Burgundy Sweet Gum
Liquidambar styraciflua 'Burgundy'
Burgundy Sweet Gum foliage
(Photo courtesy of NetPS Plant Finder)
Height: 50 feet
Spread: 25 feet
Hardiness Zone: 5a
Other Names: American Sweet Gum
A tall, pyramidal shade tree with interestingly shaped leaves that turn a deep burgundy in fall; somewhat particular about growing conditions; fruit is spiny and can be somewhat messy, use where this will not be a problem
Burgundy Sweet Gum has forest green foliage throughout the season. The lobed palmate leaves turn an outstanding burgundy in the fall. Neither the flowers nor the fruit are ornamentally significant. However, the fruit can be messy in the landscape and may require occasional clean-up.
Burgundy Sweet Gum is a deciduous tree with a strong central leader and a distinctive and refined pyramidal form. Its average texture blends into the landscape, but can be balanced by one or two finer or coarser trees or shrubs for an effective composition.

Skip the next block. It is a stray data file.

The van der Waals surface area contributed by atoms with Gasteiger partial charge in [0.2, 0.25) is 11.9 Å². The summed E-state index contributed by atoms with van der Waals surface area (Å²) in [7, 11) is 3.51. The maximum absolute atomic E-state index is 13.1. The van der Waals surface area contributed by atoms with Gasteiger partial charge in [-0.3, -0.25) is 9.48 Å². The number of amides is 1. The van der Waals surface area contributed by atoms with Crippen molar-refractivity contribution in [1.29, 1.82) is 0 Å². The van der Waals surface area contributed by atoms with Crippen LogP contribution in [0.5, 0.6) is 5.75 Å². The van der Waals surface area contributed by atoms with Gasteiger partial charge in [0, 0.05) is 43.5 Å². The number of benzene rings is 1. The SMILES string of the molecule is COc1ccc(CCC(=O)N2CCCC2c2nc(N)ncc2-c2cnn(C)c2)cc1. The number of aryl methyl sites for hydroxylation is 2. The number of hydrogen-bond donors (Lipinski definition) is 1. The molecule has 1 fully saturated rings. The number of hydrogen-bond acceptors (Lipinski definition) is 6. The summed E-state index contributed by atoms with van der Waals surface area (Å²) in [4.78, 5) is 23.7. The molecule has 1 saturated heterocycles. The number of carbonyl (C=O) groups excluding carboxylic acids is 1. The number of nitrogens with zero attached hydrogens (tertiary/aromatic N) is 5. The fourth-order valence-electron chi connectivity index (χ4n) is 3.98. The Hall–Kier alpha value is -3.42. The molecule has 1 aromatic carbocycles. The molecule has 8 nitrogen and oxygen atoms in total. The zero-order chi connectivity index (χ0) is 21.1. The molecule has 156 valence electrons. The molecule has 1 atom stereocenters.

This is a high maintenance tree that will require regular care and upkeep, and is best pruned in late winter once the threat of extreme cold has passed. Deer don't particularly care for this plant and will usually leave it alone in favor of tastier treats. Gardeners should be aware of the following characteristic(s) that may warrant special consideration;
Burgundy Sweet Gum is recommended for the following landscape applications;
Planting & Growing
Burgundy Sweet Gum will grow to be about 50 feet tall at maturity, with a spread of 25 feet. It has a high canopy with a typical clearance of 5 feet from the ground, and should not be planted underneath power lines. It grows at a fast rate, and under ideal conditions can be expected to live for 80 years or more.
This tree should only be grown in full sunlight. It prefers to grow in average to moist conditions, and shouldn't be allowed to dry out. It is very fussy about its soil conditions and must have rich, acidic soils to ensure success, and is subject to chlorosis (yellowing) of the leaves in alkaline soils. It is somewhat tolerant of urban pollution. This is a selection of a native North American species.
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